Coupled with a mysterious dream about a tornado that feels just as real as her classroom, Max is having a hell of a day, and things, as the title suggests, are only to become stranger.

Life Is Strange’s format will feel familiar to those who have played any of Telltale Games’ recent line of adventure games. The majority of Max’s adventure are composed of conversations in which the player determines the outcome of each chat, with the added hook that time travel allows the player to reverse a choice if they’re unhappy with it. “Chrisyalis” takes place over only a single day, and there are occasional puzzles that players must solve to continue advancing, though they’re all relatively simple.

Instead, Life Is Strange will live or die by the characters and the flow of its story’s ability to connect with players. The main culprit holding Life Is Strange back from fully achieving that goal is its script. Characters too often sound like an older person’s approximation of what modern teenagers talk like. Slang feels forced and some of the teenagers just don’t sound like real people. At times while playing, I questioned whether this was the ambition on the game, to comment on the artifice of teenagers and their need to sound like they are cool and belong with the rest of their peers.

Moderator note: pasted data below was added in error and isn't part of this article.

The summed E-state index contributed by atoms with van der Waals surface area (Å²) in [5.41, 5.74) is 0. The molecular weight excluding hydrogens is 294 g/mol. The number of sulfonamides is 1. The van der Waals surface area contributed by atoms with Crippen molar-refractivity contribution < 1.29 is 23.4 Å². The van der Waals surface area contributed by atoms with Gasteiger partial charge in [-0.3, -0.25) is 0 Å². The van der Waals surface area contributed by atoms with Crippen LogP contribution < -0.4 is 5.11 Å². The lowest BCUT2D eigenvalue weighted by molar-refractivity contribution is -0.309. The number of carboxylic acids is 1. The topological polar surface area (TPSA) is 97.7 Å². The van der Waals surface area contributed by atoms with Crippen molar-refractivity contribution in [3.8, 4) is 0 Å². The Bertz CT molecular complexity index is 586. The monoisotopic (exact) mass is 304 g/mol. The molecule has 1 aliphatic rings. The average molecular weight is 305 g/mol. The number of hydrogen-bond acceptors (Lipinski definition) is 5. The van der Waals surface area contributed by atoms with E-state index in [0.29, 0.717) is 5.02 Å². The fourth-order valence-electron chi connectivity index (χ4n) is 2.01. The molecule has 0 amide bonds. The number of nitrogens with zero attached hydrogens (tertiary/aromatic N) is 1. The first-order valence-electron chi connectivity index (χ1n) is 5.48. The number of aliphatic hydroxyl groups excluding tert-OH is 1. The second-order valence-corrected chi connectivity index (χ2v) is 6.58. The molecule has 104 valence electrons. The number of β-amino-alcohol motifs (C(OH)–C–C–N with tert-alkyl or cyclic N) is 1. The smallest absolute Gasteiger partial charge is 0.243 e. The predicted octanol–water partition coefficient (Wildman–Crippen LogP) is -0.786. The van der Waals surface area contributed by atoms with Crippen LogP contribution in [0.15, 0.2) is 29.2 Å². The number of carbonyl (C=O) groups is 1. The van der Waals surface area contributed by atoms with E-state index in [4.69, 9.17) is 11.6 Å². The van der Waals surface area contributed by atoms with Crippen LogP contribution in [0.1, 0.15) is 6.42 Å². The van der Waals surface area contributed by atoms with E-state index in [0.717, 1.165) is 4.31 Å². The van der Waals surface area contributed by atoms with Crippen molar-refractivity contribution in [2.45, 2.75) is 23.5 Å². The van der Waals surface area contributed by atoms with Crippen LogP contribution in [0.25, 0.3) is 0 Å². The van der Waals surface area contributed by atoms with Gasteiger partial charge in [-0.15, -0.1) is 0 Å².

Then, a character will reference “posting on social medias” while sounding like the idea of Facebook and Instagram is a foreign language. It comes off in the way your grandpa would ask about the Internet at Christmas, not what a teenager who checks Twitter every 20 minutes would say.

The scripting oddities become a deterring distraction too often, and even extend beyond the teen characters. One adult is presented as a hardass, but it’s because he’s a soldier who went to war. The game not only reminds the player of this characterization half a dozen times, but relies on cliche with this character and many others.